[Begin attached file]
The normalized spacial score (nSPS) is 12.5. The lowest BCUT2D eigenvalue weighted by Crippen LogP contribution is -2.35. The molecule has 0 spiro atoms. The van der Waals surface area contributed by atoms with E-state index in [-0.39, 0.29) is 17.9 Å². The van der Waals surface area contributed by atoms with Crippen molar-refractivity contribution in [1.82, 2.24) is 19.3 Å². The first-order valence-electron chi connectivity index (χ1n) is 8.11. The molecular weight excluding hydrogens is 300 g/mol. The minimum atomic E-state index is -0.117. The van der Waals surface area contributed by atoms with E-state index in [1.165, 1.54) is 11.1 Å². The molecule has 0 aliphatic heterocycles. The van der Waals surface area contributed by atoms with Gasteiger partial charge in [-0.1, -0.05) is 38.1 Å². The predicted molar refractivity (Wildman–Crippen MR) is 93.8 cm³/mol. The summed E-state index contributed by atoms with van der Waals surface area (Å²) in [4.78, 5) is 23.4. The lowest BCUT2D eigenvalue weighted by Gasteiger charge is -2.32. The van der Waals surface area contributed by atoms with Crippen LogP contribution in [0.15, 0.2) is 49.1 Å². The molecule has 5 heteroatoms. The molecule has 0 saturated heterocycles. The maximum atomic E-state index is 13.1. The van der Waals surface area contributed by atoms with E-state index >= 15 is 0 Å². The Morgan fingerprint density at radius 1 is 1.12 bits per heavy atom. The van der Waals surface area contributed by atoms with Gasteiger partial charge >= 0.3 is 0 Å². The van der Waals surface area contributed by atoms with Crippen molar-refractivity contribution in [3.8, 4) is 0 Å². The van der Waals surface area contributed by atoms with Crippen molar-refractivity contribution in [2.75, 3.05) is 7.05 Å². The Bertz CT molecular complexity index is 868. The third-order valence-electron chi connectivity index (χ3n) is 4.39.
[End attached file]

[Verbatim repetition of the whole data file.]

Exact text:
The normalized spacial score (nSPS) is 12.5. The lowest BCUT2D eigenvalue weighted by Crippen LogP contribution is -2.35. The molecule has 0 spiro atoms. The van der Waals surface area contributed by atoms with E-state index in [-0.39, 0.29) is 17.9 Å². The van der Waals surface area contributed by atoms with Crippen molar-refractivity contribution in [1.82, 2.24) is 19.3 Å². The first-order valence-electron chi connectivity index (χ1n) is 8.11. The molecular weight excluding hydrogens is 300 g/mol. The minimum atomic E-state index is -0.117. The van der Waals surface area contributed by atoms with E-state index in [1.165, 1.54) is 11.1 Å². The molecule has 0 aliphatic heterocycles. The van der Waals surface area contributed by atoms with Gasteiger partial charge in [-0.1, -0.05) is 38.1 Å². The predicted molar refractivity (Wildman–Crippen MR) is 93.8 cm³/mol. The summed E-state index contributed by atoms with van der Waals surface area (Å²) in [4.78, 5) is 23.4. The lowest BCUT2D eigenvalue weighted by Gasteiger charge is -2.32. The van der Waals surface area contributed by atoms with Crippen LogP contribution in [0.15, 0.2) is 49.1 Å². The molecule has 5 heteroatoms. The molecule has 0 saturated heterocycles. The maximum atomic E-state index is 13.1. The van der Waals surface area contributed by atoms with E-state index >= 15 is 0 Å². The Morgan fingerprint density at radius 1 is 1.12 bits per heavy atom. The van der Waals surface area contributed by atoms with Gasteiger partial charge >= 0.3 is 0 Å². The van der Waals surface area contributed by atoms with Crippen molar-refractivity contribution in [3.8, 4) is 0 Å². The van der Waals surface area contributed by atoms with Crippen molar-refractivity contribution in [2.75, 3.05) is 7.05 Å². The Bertz CT molecular complexity index is 868. The third-order valence-electron chi connectivity index (χ3n) is 4.39.